Part 3 – Just 5 minutes

A few days ago, you identified what’s in your way of teaching your child Chinese to your child.

It’s likely that you already feel that Chinese is harder to master than English.

I totally agree with you.

There’s no phonetic system to learn the characters.

There are thousands of characters with varying tones.

There are characters that have different pronunciations and meanings depending on the situation.

No wonder many adults and children say that “Chinese is sooooo difficult!”

As Dr. Maria Montessori observed, pronunciation is best picked up and corrected by around 2 years old.

If this true for the phonetic Italian language (Montessori’s from Italy), it is even more true for Chinese with all its subtleties.

Let’s take stock of the situation:

1. Chinese is a challenging language to learn.

2. Our children live in the age of the Internet where English is the common language. Think Youtube, Facebook, Instagram and many more.

3. Perhaps English (or another language) is your first language at home.

4. Perhaps your child is attending or going to attend a school where English is the first language.

Difficult doesn’t mean impossible. You just need a sound strategy.

– Carol Wong,

The above factors mean that exposing our children to Chinese in the earliest days is the best strategy for mastering it.

The best time to start is today.

How do we start today?


Over more than 10 years of homeschooling, I’ve taught my children a wide range of subjects.

These include Malay language, piano, violin and music theory, which I knew next to nothing about when I first started.

The interesting thing is you don’t need to know a lot to teach a young child.

You just need to know a bit more than your child.

As adults, it’s easy to know a bit more than your young child in the beginning.

So here it is:

Allocate 5 minutes a day to using Chinese with your child with the basic that you already know.

He can be a newborn baby who can’t talk, a toddler who refuses to reply in Chinese or an older child.

You can be a new or relatively fluent speaker.

It’s all ok and the opening strategy is still the same.

The key word here is “a day”, which means every day, rain or shine.

Consistency is the key to building a new habit.

And since children thrive on routine and predictability, this usually works very well.

“What do I do in that 5 minutes?”

It’s up to you to decide.

Decide on the “activity” that you’ll like to do while speaking Chinese.

No, I don’t mean an Instagrammable activity.

How many busy parents have time for that?!?

For the easiest head start, we’re talking about ZERO prep time.

Just choose something among:

  • playtime
  • brushing your kid’s teeth
  • bathing your kid
  • eating breakfast together 
  • snack time together
  • naptime / bedtime
  • anything else you like

It needs to be so simple that you can do it for 5 minutes every day, rain or shine.

It’s so simple that all you need to do is take the first step to speak Chinese through that chosen activity.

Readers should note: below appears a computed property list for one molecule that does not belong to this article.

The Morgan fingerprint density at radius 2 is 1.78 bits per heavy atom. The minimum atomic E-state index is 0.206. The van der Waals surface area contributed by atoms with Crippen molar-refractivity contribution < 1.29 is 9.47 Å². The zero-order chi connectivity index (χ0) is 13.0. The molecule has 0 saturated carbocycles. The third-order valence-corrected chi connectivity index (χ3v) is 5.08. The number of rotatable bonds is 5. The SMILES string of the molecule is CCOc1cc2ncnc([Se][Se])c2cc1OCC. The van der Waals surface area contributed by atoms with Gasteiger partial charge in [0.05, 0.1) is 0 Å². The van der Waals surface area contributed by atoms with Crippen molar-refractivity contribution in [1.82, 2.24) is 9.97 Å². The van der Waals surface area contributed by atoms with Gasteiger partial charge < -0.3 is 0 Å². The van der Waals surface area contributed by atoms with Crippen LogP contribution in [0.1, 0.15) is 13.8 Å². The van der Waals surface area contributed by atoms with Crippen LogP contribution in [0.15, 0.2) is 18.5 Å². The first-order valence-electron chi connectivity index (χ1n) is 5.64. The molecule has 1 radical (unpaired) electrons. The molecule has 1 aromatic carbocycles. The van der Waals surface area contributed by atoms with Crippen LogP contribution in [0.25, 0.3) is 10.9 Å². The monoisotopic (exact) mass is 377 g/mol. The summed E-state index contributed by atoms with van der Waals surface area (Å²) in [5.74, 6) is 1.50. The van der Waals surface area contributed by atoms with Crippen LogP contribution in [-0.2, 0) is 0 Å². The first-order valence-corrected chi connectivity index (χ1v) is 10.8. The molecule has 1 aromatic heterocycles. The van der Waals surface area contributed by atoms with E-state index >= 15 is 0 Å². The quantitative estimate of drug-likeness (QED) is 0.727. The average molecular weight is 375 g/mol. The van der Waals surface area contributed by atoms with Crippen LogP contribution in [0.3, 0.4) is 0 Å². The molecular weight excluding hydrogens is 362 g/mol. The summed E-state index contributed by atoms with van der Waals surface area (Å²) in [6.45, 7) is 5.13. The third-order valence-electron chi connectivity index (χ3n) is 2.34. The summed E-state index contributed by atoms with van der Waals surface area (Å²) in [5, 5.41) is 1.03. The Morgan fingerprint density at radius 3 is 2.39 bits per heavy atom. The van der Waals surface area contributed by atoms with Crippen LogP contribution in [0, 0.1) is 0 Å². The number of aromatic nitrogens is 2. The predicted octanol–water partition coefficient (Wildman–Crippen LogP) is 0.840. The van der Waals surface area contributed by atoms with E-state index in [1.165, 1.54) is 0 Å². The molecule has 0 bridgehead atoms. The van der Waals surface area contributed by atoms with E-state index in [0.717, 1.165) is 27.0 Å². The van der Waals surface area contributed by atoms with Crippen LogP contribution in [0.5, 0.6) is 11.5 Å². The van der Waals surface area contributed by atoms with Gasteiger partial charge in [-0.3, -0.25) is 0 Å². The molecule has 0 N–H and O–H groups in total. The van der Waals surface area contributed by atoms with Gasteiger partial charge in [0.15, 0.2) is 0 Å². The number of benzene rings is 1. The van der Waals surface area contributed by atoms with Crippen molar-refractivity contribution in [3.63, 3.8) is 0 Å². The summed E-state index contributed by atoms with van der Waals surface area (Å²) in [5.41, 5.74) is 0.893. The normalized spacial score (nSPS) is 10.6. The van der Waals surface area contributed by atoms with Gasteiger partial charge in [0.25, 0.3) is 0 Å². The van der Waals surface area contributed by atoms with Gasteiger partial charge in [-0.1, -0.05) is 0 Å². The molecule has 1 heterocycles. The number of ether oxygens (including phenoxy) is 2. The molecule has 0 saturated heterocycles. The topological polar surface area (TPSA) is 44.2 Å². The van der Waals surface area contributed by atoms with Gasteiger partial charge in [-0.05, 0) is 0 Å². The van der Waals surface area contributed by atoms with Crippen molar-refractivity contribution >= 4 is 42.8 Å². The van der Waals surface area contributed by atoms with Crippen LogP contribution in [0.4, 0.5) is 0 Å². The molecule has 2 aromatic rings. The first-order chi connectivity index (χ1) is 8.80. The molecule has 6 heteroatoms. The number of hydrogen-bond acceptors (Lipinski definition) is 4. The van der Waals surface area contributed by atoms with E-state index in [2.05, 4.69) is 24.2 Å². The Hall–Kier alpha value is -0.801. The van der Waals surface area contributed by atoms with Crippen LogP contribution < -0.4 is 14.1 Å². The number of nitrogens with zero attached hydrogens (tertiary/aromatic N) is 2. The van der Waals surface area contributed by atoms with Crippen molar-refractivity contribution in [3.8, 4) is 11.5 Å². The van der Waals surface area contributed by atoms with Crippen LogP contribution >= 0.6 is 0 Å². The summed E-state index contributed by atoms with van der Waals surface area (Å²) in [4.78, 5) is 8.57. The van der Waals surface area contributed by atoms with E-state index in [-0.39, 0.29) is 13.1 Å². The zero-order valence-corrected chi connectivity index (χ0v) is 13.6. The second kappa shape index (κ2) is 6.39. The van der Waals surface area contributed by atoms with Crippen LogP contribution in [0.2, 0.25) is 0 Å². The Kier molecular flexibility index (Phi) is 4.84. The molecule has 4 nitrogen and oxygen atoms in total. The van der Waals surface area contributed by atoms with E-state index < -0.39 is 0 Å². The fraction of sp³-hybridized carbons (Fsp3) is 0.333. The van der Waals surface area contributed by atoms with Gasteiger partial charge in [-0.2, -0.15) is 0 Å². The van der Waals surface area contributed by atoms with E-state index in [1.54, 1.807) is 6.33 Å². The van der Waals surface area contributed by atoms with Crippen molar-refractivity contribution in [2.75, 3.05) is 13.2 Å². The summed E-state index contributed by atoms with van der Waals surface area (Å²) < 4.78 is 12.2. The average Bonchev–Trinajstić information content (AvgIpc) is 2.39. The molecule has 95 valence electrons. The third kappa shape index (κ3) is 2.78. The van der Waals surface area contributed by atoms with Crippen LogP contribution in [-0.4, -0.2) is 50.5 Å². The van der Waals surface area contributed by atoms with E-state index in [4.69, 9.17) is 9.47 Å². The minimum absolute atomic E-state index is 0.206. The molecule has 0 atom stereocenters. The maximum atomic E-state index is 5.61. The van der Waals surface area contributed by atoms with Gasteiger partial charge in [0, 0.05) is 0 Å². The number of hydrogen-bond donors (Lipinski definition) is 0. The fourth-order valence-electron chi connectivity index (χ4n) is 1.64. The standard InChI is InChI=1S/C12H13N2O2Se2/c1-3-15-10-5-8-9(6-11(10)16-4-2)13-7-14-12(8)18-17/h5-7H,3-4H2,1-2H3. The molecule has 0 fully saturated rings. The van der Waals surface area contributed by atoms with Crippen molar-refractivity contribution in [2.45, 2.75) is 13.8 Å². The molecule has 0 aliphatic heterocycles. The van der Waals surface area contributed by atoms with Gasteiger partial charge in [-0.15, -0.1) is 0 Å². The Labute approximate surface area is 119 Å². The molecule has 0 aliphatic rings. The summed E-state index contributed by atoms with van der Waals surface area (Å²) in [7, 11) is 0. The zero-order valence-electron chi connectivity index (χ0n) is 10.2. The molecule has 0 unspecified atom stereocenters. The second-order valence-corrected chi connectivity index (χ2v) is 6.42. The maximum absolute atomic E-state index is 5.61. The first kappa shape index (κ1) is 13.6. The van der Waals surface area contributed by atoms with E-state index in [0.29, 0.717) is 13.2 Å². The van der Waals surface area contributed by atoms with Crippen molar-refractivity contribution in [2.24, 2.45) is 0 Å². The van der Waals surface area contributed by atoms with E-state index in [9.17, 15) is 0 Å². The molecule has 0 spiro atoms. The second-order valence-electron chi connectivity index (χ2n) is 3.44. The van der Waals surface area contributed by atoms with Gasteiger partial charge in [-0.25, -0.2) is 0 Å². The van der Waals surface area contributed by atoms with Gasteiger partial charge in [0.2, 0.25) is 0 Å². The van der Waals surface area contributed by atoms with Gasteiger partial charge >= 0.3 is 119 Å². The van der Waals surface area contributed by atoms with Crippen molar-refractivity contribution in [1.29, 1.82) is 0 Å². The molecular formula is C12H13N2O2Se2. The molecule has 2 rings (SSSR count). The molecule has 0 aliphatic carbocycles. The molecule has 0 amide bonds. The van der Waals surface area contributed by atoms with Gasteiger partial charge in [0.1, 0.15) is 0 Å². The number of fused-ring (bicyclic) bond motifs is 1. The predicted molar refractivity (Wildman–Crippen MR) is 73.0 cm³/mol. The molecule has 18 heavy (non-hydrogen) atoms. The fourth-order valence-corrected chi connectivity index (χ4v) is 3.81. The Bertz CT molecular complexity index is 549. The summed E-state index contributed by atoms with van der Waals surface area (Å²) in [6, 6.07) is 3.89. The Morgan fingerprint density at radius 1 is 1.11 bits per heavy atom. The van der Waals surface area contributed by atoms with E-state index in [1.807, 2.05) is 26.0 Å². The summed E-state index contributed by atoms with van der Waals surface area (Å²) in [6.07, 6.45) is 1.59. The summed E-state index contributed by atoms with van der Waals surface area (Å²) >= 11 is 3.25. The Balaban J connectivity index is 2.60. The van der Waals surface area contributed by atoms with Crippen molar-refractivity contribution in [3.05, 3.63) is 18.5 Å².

For example, if you choose brushing teeth:


Lái, bǎobèi, shuāyále.

(Come, baby, brush teeth.)


Wǒmen lái shuā shuāyá.

(Let’s brush teeth.)

开嘴巴,啊… 对了。

Kāi zuǐbā, a… Duìle.

(Open your mouth, ah… That’s right.)


Xǐshuā shuā xǐshuā shuā, xǐshuā shuā xǐshuā shuā.

(Wash-y, brush-y, wash-y, brush-y)


Shù shù kǒu

(Rinse your mouth.)


Hǎole! Gānjìng de yáchǐ.

(Done! Clean teeth.)

That’s it.

When you don’t know what to say, simply describe what your child is doing or what you’re doing.

What if your child speaks to you in English (or your current family language)?

It’s expected and perfectly ok.

As you use actions, expressions, holding relevant objects as you talk, your child will comprehend and get into the routine some day.

You can make connections such as

“对了,brush teeth 就是刷牙。我们每天都刷牙。”

Duìle, brush teeth jiùshì shuāyá. Wǒmen měitiān dōu shuāyá.

(That’s right, brush teeth is shuāyá. We brush teeth every day.)

If you’re already using some Chinese at home, that’s great.

Simply be consistent and gradually increase the exposure by 5 minutes until you have a more balanced exposure of both languages.


Free Download #1 – Language Exposure Template

You may review the language exposure for each language in your family.

Here’s a sample image of how to use the template. In our family, it’s very fluid and changes over time, so just take it with a pinch of salt.

It’s only a sample:

Language Exposure Sample

Download the spreadsheet template here:

Free Download #2

Download the journal below to note down your 5-minute activity. Click the orange button:

Teach Chinese Journal Part 3

Do it over the next few days and let me know how it goes.

~ Carol @

Quick review:

  1. Why
  2. Obstacle
  3. Speak


I’m managing my children’s trilingual learning journey in English, Chinese and Malay, which means I also face big challenges and am always taking small steps for progress.

Teaching and learning is a long journey that needs to be sustained.

The most effective is taking the first baby step today and making it a habit.

Look out for another super-simple step in the next email.

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